THE smoking rate may be falling but the tossing of cigarette butts is on the rise as NSW faces a new litter crisis.
NSW is now the most littered state according to the National Litter Index, compiled by Keep Australia Beautiful. Western Australia topped the index last year.
An average of 75 items of litter for every 1000 square metres were found in NSW. Cigarettes, paper and plastic items were the most common litter items, with cigarettes making up 46 per cent of the waste. Industrial sites, retail locations and car parks were the worst places for litter among 151 sites tested across the state.
Keep Australia Beautiful chief executive Peter McLean said he was not surprised by the results. He called for stronger enforcement of on-the-spot fines – rather than the current warning system – to curb the littering.
”By introducing simple legislation it would have the highest impact. If we had extra laws put in place and people were fined on the spot for littering, it would make them think two, three, four times before they would litter again, particularly from motor vehicles, industrial areas and car parks.”
A report from environmental group Clean Up Australia found cigarette littering had risen 6 per cent in a year, despite Cancer Institute of NSW research showing smoking rates are at their lowest, declining 5.1 per cent since 2003.
Clean Up Australia founder Ian Kiernan said the increase in the littering of butts and plastic bottles was a ”major worry”.
A spokeswoman for NSW Environment Minister Frank Sartor said 6820 littering fines were issued in the state last year – 4141 of which were issued by local government. More than 4041 warning letters were sent for littering from cars, dobbed in by members of the public.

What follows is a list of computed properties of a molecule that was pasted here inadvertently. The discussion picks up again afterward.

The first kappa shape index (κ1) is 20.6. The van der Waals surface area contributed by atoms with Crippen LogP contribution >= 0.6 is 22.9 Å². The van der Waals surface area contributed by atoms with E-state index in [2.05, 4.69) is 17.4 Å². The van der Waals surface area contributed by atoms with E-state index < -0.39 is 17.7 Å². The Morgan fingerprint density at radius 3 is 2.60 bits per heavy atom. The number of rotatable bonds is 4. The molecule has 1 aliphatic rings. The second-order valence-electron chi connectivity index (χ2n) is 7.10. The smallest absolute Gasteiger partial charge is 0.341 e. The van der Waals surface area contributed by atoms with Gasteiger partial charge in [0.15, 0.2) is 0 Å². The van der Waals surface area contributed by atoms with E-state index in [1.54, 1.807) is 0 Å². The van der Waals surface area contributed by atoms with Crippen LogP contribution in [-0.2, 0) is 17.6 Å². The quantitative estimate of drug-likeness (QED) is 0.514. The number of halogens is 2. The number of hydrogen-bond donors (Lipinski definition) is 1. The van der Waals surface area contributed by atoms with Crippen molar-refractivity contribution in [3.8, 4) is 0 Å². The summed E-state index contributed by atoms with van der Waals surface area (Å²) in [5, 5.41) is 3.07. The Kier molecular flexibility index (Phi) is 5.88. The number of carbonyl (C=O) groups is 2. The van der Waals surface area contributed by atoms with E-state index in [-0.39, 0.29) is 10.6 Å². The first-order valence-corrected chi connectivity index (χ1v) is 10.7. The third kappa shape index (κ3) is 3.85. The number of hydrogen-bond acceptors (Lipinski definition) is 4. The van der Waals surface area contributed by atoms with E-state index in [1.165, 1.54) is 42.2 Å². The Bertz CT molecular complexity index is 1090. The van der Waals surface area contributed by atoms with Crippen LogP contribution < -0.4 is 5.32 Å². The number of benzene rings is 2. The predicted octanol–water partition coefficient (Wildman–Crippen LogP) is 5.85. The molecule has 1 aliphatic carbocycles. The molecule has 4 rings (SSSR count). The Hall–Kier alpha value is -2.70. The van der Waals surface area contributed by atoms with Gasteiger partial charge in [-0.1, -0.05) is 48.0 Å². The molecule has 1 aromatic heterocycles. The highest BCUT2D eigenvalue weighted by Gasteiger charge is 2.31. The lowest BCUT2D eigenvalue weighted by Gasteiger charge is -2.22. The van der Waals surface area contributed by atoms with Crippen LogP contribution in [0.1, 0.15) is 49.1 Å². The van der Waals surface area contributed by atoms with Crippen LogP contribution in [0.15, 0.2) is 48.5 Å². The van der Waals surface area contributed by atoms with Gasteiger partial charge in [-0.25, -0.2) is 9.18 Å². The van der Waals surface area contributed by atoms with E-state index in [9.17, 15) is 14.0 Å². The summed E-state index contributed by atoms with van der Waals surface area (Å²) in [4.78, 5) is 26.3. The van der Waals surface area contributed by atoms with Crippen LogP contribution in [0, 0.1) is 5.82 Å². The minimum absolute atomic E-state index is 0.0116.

Mr Kiernan called for a program such as South Australia’s bottle collection deposits, which results in an 87 per cent recovery, to be set up in NSW. ”We have been campaigning for 20 years for this. Instead of seeing a bit of rubbish in the park or at the beach, suddenly they are seeing money. Incentive really works but we need a whole raft of things, and the government needs to do more.”
A spokeswoman for Planning Minister Tony Kelly said the government was working to reduce litter: “We have enforcement, infrastructure and education strategies in place to reduce littering rates in NSW, and in addition have provided almost $2 million funding to local councils to support its work.
”We also provide funding to Keep Australia Beautiful for the litter index.”
The NSW government will today announce an initiative to eliminate waste, with a recycling facility in Silverwater diverting up to 56,000 tonnes of construction waste a year away from landfill.
A spokesman for federal Environment Minister Tony Burke said the government was committed to working with state and territory ministers on a national waste policy.